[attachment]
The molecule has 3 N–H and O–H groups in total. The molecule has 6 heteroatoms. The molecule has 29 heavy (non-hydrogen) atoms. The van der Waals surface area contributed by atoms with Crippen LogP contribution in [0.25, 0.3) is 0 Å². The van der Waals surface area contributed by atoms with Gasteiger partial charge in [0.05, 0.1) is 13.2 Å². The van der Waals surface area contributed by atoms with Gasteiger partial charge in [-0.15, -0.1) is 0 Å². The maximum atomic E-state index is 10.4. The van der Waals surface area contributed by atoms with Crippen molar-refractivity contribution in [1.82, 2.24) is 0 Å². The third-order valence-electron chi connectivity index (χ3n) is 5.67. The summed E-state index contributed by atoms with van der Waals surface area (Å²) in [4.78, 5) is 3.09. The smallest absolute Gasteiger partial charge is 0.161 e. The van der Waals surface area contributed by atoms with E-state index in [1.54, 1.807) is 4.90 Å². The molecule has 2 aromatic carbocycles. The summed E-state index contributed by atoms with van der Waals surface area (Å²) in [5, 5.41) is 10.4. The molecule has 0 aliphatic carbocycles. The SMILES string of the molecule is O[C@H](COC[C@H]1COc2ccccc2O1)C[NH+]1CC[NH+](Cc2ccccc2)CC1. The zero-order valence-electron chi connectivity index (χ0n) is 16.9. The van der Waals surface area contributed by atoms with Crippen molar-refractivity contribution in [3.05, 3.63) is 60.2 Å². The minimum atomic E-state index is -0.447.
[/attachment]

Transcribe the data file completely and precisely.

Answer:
The molecule has 3 N–H and O–H groups in total. The molecule has 6 heteroatoms. The molecule has 29 heavy (non-hydrogen) atoms. The van der Waals surface area contributed by atoms with Crippen LogP contribution in [0.25, 0.3) is 0 Å². The van der Waals surface area contributed by atoms with Gasteiger partial charge in [0.05, 0.1) is 13.2 Å². The van der Waals surface area contributed by atoms with Gasteiger partial charge in [-0.15, -0.1) is 0 Å². The maximum atomic E-state index is 10.4. The van der Waals surface area contributed by atoms with Crippen molar-refractivity contribution in [1.82, 2.24) is 0 Å². The third-order valence-electron chi connectivity index (χ3n) is 5.67. The summed E-state index contributed by atoms with van der Waals surface area (Å²) in [4.78, 5) is 3.09. The smallest absolute Gasteiger partial charge is 0.161 e. The van der Waals surface area contributed by atoms with E-state index in [1.54, 1.807) is 4.90 Å². The molecule has 2 aromatic carbocycles. The summed E-state index contributed by atoms with van der Waals surface area (Å²) in [5, 5.41) is 10.4. The molecule has 0 aliphatic carbocycles. The SMILES string of the molecule is O[C@H](COC[C@H]1COc2ccccc2O1)C[NH+]1CC[NH+](Cc2ccccc2)CC1. The zero-order valence-electron chi connectivity index (χ0n) is 16.9. The van der Waals surface area contributed by atoms with Crippen molar-refractivity contribution in [3.05, 3.63) is 60.2 Å². The minimum atomic E-state index is -0.447.